Over the years, Plichta has sold, gifted and built on commission a number of stained glass pieces, including mirrors, windows, lamps and wall hangings.
Hardly any two pieces are ever the same. “Doing the same pattern over and over is like reading the same book over again.”  
At home, he converted part of his basement into a studio, where he hides out when he gets a spark of creativity. The rooms of his home are accented with art pieces that are too special to give away or sell. However, he doesn’t mind bringing them out to show his students.
He walked over to one of the many lamps that were lined up on one side of the room, and picked up a large, Tiffany-style lamp. “This will be buried with me,” he said.
He wasn’t sure exactly how long it took to put the 460 pieces together, but it was one of the biggest projects he’s ever finished.
When asked about the process involved with stained glass, Plichta began with a summary of its history. Dating back to the Middle Ages, Plichta said that stained glass windows were used to create pictorial representations of The Bible, as most of the population was illiterate. Back then, pieces were set in a heavier skeletal frame called lead came.
Opening a box, Plichta took out a sample of lead came, and fitted a piece of glass in the groove to show how they fit. While this method was functional, the glass was too heavy, making pieces difficult to maneuver and extremely easy to break.
Later on, a man named Louis Comfort Tiffany came up with the easier method of using copper foil, which is used to wrap around the edges of the glass. When the pieces are finished, they are welded together using a melted metal alloy, a process known as soldering.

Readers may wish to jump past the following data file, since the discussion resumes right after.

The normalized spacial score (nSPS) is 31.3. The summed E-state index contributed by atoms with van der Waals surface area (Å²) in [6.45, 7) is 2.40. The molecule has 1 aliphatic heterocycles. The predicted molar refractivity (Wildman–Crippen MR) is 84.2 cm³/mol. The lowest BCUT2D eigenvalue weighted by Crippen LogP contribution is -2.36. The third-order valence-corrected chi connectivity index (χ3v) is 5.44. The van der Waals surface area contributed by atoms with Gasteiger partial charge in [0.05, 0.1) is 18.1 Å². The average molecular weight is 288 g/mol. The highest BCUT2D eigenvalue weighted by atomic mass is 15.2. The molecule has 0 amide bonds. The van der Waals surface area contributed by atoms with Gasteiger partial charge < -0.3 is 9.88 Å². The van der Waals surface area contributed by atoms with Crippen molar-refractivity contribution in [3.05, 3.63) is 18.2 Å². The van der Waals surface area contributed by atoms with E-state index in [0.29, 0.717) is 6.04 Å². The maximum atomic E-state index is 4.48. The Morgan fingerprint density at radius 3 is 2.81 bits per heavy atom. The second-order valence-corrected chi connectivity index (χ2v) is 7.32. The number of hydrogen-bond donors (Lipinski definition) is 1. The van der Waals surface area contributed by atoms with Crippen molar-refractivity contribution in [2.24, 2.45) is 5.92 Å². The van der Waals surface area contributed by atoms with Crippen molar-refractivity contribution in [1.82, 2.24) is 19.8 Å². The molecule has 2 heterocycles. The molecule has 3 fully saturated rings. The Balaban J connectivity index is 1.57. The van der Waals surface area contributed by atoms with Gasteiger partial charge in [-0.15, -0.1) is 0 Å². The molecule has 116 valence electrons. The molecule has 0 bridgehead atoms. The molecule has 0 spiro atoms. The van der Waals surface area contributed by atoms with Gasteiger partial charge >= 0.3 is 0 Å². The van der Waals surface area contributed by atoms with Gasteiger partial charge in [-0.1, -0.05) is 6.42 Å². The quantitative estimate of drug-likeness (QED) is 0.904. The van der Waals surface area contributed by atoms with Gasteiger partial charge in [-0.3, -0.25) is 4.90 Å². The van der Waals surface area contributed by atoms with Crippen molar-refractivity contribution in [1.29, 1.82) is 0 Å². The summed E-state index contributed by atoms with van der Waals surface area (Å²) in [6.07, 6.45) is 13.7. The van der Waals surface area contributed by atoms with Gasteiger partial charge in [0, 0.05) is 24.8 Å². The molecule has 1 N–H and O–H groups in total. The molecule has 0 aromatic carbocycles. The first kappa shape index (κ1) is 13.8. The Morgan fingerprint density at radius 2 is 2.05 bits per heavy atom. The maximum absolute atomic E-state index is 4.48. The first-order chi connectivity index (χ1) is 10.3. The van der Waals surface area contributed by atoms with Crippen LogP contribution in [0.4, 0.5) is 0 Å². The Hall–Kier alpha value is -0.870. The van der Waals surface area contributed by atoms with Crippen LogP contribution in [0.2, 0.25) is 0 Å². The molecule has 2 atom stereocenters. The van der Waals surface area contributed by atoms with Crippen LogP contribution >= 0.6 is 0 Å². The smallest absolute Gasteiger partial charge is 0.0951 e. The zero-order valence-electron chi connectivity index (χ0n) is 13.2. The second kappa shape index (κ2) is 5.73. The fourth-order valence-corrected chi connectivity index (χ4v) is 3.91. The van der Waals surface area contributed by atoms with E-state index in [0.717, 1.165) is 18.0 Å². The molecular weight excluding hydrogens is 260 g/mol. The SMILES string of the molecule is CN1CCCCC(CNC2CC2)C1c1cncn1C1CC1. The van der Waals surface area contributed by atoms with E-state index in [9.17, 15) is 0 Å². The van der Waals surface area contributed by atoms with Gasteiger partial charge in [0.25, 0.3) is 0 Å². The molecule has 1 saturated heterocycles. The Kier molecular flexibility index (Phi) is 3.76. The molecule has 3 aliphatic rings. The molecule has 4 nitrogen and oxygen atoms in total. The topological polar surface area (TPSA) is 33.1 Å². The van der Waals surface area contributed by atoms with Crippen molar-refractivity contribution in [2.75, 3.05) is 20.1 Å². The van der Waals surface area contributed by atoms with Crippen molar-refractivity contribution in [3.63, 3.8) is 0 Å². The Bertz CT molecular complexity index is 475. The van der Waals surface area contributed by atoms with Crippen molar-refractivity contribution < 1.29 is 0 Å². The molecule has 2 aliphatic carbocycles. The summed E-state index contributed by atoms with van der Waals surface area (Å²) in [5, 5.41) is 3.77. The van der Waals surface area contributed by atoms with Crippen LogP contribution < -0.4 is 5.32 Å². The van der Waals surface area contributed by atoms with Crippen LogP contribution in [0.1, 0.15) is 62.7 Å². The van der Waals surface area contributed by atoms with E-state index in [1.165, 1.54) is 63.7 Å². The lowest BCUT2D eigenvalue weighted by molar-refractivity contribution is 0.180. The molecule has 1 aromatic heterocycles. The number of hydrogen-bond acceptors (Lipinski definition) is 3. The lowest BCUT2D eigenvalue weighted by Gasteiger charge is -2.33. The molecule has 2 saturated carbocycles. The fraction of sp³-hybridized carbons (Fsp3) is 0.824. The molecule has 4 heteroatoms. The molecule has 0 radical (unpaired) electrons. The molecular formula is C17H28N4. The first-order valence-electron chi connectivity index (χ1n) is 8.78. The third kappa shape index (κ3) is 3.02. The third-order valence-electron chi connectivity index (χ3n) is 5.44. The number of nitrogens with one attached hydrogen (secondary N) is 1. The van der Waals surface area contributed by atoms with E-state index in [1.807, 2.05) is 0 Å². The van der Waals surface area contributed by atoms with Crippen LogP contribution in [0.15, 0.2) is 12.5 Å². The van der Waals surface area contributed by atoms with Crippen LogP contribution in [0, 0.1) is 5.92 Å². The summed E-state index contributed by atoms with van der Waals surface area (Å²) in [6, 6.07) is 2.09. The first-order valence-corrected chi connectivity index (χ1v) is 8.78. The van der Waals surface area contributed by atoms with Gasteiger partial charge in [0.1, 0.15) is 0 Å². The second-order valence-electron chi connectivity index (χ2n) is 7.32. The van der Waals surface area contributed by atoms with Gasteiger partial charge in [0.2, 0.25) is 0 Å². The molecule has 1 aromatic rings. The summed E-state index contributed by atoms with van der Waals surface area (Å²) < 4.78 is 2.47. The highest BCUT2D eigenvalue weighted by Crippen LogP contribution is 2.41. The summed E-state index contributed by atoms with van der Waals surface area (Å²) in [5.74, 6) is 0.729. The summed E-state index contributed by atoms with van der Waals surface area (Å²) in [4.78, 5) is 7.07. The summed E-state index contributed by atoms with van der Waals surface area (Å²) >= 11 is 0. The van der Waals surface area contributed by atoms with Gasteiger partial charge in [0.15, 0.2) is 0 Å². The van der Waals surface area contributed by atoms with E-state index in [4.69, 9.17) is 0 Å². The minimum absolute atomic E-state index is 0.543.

To demonstrate the process, Plichta took a piece of clear glass, and used a cutting tool to carve out a curved shard.
“Now, cutting a straight line is easy, because you can simply break them apart,” he said as he ran the cutting tool down the length of the glass and snapped it easily with his hands.
“A curved cut needs to be broken apart using a special tool called running pliers.” He took out the pliers, with specialized rounded edges that easily clamp onto the glass and put pressure along the seam, causing it to break apart easily.
Once he had the piece cut out, he took it to a grinding machine to smooth out an edge that he’d cut incorrectly. “The grinder can fix some things, but sometimes you’ll find that it’s less time-consuming just to cut a new piece,” he said.